In re Native American Energy Group, Inc., C.A. No. 6358-VCL, 2011 WL 1900142 (Del. Ch. May 19, 2011).

Issues Addressed

The Court addressed a petition seeking a declaratory judgment under Section 225(b) of the Delaware General Corporation Law (DGCL), 8 Del. C. § 225(b).

Procedural Setting

On October 19, 2009, Native American Energy Group, Inc. (“Old Energy Group”) merged into Flight Management International, Inc. (“FMGM”).  Shortly thereafter, FMGM assumed the name of Native American Energy Group, Inc. (“New Energy Group”).  On May 27, 2010, the Depository Trust & Clearing Company (“DTC”) placed a “Global Lock” on New Energy Group’s shares because of uncertainty about the validity of shares (“Old Halstead Shares”) arising from a erroneous transaction back in the days of Old Energy Group.  The New Energy Group board of directors acted to resolve the situation by acknowledging and confirming that the capital stock of New Energy Group currently includes those shares derived from the Old Halstead Shares.  On April 8, 2011, New Energy Group, Inc. filed this litigation seeking an unopposed declaratory judgment under 8 Del. C. § 225(b).

The Court’s Obligation

The first obligation the Court of Chancery has is “to determine whether it can properly exercise jurisdiction over a matter, ‘regardless of whether the issue has been raised by the parties.’” Op. at 4.  The court must determine whether an actual controversy exists sufficient to warrant adjudicating the dispute.  The court recited the following four elements for determining jurisdiction:

(1) It must be a controversy involving the rights or other legal relations of the party seeking declaratory relief; (2) it must be a controversy in which the claim of right or other legal interest is asserted against one who has an interest in contesting the claim; (3) the controversy must be between parties whose interests are real and adverse; (4) the issue involved in the controversy must be ripe for judicial determination.

Section 225(b)

The Court of Chancery observed that prior to its amendment, Section 225 only authorized a stockholder to bring a summary proceeding to determine the result of a stockholder vote.  Even when a corporation was faced with a ripe dispute, it lacked standing under 225 to seek a judicial determination and was forced to wait for the filing of an action by a stockholder.  Op. at 5.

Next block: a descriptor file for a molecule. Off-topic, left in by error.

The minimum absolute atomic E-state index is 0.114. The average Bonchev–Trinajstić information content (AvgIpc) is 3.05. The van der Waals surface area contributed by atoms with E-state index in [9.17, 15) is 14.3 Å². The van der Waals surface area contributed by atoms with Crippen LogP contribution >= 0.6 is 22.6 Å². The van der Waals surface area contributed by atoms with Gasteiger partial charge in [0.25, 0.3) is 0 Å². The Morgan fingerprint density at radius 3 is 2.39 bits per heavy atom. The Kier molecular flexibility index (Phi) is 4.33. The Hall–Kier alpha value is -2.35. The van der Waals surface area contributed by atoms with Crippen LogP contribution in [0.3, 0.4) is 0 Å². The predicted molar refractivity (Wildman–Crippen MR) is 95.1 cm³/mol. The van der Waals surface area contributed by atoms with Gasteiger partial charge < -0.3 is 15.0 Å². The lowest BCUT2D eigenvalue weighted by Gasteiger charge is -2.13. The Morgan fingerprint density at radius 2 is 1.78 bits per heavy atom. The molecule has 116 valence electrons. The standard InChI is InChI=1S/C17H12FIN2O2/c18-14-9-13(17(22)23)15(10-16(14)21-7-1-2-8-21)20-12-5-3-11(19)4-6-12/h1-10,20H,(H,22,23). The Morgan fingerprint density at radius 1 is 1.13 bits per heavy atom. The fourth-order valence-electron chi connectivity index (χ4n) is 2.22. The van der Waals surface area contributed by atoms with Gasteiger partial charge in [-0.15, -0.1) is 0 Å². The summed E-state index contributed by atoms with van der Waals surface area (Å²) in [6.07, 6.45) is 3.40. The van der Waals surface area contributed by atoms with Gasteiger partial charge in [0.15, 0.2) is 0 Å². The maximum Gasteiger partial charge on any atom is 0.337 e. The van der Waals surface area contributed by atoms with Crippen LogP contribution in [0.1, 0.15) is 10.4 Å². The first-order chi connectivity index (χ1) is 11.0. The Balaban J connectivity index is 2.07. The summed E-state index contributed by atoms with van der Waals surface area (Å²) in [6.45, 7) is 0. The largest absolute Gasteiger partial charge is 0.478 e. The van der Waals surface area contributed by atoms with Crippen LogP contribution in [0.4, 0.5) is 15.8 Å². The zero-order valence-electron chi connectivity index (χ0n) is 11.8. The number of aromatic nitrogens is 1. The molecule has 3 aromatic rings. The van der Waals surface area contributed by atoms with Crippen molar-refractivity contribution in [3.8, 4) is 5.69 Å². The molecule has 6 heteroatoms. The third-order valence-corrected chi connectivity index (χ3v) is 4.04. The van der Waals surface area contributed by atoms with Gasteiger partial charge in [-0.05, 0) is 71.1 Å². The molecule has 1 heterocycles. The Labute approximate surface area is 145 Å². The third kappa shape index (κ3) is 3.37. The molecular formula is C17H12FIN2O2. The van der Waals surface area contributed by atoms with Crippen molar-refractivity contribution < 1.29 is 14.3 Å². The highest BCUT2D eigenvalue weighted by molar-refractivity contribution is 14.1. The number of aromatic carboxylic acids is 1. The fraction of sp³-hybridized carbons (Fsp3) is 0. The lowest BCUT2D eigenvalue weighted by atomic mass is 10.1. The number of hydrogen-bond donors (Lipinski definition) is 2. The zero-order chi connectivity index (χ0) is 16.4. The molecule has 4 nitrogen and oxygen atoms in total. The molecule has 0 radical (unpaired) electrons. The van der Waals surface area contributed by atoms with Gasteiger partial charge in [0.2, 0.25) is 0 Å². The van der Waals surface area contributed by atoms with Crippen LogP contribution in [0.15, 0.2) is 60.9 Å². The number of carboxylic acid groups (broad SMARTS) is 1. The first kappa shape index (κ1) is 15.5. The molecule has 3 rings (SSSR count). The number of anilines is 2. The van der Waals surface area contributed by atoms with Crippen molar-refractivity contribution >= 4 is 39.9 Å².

In 2008, the General Assembly amended Section 225(b) to “authorize a corporation to file a petition in the Court of Chancery to ‘determine the result of any vote of stockholders upon matters other than the election of directors or officers.’” (citing 8 Del. C. § 225(b)).  The synopsis of the bill amending the statute supports a legislative intent that “the bill amended § 225(b) to include the corporation itself as a permissible applicant in an action brought under that subsection.” Op. at 5. In an earlier case, the Court of Chancery found that § 225 was not to be used as a means of seeking declaratory relief, “particularly where no actual controversy exists.” (citing Palmer v. Arden-Mayfair, Inc., 1978 WL 2506 (Del. Ch. July 6, 1978)).  The Court of Chancery then reasoned that there is nothing in the amendment or associated commentary “which would suggest a legislative intent to alter the basic nature of Section 225(b)” by allowing a corporation “to seek an advisory opinion from this Court.”  Op at 5.

In analyzing New Energy Group’s petition for declaratory judgment, the court determined that there is no actual controversy over the board and stockholder consents, and concluded that if there were an actual controversy over the outcome of a vote that turned on the validity of the Old Halstead Shares, then the Court could adjudicate the issue under § 225(b). The court determined that New Energy Group only sought a determination on whether non-unanimous ratification can validate invalidly issued shares.  The court found that New Energy Group’s petition did reveal an actual adversary in DTC and thus concluded that:

If New Energy Group believes that its securities have been issued validly and that DTC breached its contractual obligations by imposing the Global Lock, then New Energy Group can seek relief against DTC.  In that action, there would be true adversity and a litigable controversy.

The Court of Chancery concluded that it lacks jurisdiction to render an advisory opinion in this case under Section 225(b).